The Center for Medicare Advocacy, Inc. (CMA) has announced the certification of a nationwide class-action suit filed on behalf of Medicare beneficiaries who are challenging “Medicare’s program failure to render decisions at the administrative law judge (ALJ) level within the 90 days required by law.”
In Exley v. Burwell, lead plaintiff attorney Ali Bers from the CMA describes this as the perfect case for class certification, “as Medicare ALJs throughout the country have been depriving beneficiaries of timely decisions for years.”
According to CMA Executive Director Judith Stein, “even though Medicare has recently been sending beneficiaries to the front of the ALJ line so that they do not have to wait as long as providers – though still well beyond the mandated 90 days – we have to remember that Medicare is all about beneficiaries. It is especially important to guarantee that this vulnerable population receives speedy ALJ review because the two levels of the administrative process below ALJs invariably rule against beneficiaries.”
While this class-action suit was filed on behalf of beneficiaries and seeks to address their timely appeal rights, it represents yet another glaring spotlight being shone on the broken Centers for Medicare & Medicaid Services (CMS) appeals process, which has ballooned since the permanent Recovery Auditor program (RAC) began complex medical reviews, with hospitals reporting additional documentation requests (ADRs) at the maximum allowable per ADR request cycle.
According to the CMA, the presiding judge concluded that plaintiffs met the five required factors for class certification. Judge Jeffrey Meyer “rejected the government’s argument that the claims of the six named plaintiffs had become moot when they suddenly received ALJ hearings and decisions shortly after the complaint was filed – though they had waited without hearings from over six months to almost two years prior to the filing.” One of the named plaintiffs, Stephen Lessler of Connecticut, appealed for Medicare coverage of his nursing-home stay in November 2013. His case was delayed at the ALJ level; however he eventually received a favorable decision on Sept. 24, 2014 – unfortunately too late, as he had died one day earlier. The order on the plaintiffs’ motion for class certification can be found online at http://www.medicareadvocacy.org/wp-content/uploads/2015/06/00128670.pdf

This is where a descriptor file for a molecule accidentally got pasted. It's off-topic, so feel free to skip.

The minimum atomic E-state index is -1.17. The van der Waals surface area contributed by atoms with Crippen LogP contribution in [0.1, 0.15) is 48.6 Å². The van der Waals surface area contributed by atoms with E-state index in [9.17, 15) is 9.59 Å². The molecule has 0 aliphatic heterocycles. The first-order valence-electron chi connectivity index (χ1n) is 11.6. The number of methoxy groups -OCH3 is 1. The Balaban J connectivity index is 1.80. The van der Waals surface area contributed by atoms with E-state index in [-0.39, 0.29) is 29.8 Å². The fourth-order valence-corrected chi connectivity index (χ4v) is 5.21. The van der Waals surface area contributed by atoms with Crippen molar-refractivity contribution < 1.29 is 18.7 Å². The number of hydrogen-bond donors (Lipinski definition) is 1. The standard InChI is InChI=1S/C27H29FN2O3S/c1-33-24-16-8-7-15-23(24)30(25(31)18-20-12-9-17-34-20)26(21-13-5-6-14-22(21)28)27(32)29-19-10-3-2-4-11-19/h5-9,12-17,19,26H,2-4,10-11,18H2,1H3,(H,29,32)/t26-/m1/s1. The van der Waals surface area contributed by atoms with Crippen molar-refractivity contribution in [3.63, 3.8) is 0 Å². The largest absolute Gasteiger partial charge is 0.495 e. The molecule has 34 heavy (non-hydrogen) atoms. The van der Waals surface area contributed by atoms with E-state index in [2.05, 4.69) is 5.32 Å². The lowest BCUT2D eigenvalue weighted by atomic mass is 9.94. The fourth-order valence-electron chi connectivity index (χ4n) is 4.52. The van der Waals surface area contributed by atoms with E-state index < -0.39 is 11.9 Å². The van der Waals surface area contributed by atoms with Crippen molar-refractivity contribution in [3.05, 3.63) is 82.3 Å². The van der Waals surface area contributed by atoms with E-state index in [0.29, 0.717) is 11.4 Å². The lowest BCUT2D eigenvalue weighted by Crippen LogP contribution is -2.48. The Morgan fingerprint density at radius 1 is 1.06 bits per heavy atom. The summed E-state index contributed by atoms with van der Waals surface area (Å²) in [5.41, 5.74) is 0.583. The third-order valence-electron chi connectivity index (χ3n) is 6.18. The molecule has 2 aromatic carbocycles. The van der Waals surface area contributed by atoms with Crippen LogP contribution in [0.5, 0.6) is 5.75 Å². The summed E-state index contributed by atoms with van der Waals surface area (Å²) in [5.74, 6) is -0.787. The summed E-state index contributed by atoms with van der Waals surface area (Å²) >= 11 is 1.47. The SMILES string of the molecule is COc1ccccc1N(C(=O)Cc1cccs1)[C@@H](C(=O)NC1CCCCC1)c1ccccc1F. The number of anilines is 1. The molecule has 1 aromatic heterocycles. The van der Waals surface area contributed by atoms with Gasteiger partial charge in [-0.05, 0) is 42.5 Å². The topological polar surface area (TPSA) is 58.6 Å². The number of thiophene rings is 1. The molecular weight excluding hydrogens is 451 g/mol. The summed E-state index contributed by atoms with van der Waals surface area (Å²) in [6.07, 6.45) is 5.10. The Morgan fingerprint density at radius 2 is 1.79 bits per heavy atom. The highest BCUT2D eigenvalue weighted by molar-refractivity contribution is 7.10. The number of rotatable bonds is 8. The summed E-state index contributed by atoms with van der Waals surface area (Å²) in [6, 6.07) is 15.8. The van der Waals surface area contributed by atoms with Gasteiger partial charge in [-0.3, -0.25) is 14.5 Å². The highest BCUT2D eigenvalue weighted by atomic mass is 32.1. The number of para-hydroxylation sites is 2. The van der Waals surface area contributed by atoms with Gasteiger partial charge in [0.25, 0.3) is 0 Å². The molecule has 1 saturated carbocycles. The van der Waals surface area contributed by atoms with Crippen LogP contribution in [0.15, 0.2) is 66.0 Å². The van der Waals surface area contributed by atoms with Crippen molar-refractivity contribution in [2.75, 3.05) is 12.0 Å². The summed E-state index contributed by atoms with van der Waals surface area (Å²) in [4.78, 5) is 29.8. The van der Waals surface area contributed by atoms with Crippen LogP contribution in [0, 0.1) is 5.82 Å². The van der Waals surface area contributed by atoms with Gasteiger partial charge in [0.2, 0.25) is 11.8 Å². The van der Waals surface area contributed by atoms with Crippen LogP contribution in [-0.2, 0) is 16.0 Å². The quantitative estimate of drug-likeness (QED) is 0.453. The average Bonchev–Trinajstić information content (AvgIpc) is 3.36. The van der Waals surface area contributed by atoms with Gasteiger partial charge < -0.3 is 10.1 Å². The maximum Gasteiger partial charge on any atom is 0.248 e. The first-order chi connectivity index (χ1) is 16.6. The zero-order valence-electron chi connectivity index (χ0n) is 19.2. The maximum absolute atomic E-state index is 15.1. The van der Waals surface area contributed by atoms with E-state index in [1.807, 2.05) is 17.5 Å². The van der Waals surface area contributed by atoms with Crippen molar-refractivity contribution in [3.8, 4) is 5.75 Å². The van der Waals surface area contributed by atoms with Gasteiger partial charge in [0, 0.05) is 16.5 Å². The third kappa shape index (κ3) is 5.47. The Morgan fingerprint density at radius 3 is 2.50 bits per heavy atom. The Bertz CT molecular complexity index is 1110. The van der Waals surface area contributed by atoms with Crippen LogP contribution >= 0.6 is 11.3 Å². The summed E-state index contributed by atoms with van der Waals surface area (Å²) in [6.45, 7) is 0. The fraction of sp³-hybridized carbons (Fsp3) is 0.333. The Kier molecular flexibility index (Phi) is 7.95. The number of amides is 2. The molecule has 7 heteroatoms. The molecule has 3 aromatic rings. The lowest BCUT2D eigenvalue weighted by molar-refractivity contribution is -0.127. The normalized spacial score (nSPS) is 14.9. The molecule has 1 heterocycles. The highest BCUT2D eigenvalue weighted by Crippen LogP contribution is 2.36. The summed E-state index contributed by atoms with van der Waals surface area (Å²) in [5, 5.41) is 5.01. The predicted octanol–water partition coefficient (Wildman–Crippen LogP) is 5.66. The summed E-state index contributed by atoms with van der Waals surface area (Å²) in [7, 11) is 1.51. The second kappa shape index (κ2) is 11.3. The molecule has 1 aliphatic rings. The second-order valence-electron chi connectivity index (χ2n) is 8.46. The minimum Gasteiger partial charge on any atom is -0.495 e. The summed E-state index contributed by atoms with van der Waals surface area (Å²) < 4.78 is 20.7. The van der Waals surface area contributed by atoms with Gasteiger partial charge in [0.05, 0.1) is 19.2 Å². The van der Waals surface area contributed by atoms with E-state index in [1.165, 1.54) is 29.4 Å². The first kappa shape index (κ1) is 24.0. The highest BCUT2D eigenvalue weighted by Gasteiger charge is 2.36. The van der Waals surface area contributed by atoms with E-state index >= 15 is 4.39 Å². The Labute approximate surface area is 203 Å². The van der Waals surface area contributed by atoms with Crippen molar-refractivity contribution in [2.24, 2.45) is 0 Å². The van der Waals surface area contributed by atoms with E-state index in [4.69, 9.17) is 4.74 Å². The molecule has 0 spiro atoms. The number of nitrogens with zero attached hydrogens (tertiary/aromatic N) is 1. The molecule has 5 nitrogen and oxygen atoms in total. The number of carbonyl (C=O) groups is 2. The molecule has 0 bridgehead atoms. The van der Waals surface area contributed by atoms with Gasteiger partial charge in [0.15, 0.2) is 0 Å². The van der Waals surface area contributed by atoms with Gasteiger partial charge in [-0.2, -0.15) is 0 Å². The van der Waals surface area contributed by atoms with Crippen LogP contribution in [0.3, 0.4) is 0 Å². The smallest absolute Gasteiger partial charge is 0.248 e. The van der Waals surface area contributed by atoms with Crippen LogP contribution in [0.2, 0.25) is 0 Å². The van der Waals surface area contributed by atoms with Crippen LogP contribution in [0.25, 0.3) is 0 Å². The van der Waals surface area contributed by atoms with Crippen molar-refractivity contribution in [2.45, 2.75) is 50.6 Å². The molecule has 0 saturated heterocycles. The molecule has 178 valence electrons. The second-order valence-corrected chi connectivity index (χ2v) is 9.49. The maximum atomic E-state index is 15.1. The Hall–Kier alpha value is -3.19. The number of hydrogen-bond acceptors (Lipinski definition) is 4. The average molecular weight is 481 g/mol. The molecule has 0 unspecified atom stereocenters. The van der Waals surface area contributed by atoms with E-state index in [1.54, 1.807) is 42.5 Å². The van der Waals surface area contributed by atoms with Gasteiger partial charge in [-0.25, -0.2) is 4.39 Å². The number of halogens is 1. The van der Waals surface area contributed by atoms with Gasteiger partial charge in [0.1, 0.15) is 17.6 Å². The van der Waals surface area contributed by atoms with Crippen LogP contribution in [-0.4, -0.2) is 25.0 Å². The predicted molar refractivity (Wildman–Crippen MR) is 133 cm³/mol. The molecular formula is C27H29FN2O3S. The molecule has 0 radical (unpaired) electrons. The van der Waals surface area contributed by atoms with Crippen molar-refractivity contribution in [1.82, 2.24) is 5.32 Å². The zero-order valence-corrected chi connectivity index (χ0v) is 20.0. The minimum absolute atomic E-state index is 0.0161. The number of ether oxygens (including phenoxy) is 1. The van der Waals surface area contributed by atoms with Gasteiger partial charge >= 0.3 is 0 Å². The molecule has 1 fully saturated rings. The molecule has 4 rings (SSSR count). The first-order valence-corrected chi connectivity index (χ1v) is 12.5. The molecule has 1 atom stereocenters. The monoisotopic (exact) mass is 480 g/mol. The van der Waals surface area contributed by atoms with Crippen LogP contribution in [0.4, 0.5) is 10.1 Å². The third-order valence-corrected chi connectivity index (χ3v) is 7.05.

As I recently reported on Monitor Mondays, the CMA is convening a Jimmo Implementation Council with a select group of invitees in the nation’s capital later this month. It is a collective of beneficiary advocates, providers, policymakers and other partners who will discuss, analyze, and advance the implementation of the Jimmo v. Sebelius “improvement standard” settlement. In Jimmo v. Sebelius, the CMA was successful in reaching a settlement agreement with CMS to address the application of an “improvement standard” as a cause for denial of claims by Medicare contractors in skilled nursing, home health, and outpatient therapies. Many therapy providers seeking to continue therapy past the $3,700 therapy threshold know that they face a mandatory review (in 2013-2015 this has been by the RACs) and likely denials at the first and second level of Medicare appeals. So beneficiaries who have the need for skilled maintenance therapy plans and/or skilled maintenance therapy may not get the services to which they are entitled, because the RACs may still be applying an “improvement standard.” Additionally, for providers the line for an ALJ hearing in order to make their case based upon Jimmo v. Sebelius likely extends up to three years.
The Center for Medicare Advocacy, Inc., is a national nonprofit, nonpartisan organization that provides education, advocacy, and legal assistance to help older people and people with disabilities obtain fair access to Medicare and necessary healthcare. The Center was founded in 1986 and is headquartered in Connecticut and Washington, D.C., with offices throughout the country.
According to the CMS, unless Exley v. Burwell is settled, it will now proceed to the merits stage, with the parties scheduled to file cross-motions for summary judgment in the late summer.
About the Author
Nancy Beckley is founder and president of Nancy Beckley & Associates LLC, providing compliance planning and outsourced compliance services to rehab providers in hospitals, rehab agencies, and private practice. Nancy is certified in healthcare compliance by the Healthcare Compliance Certification Board. She is on the board of the National Association of Rehabilitation Providers and Agencies. She previously served on the CMS Professional Expert Technical Panel for Comprehensive Outpatient Rehabilitation Facilities. Nancy is a familiar voice on Monitor Monday where she serves as a senior national correspondent.
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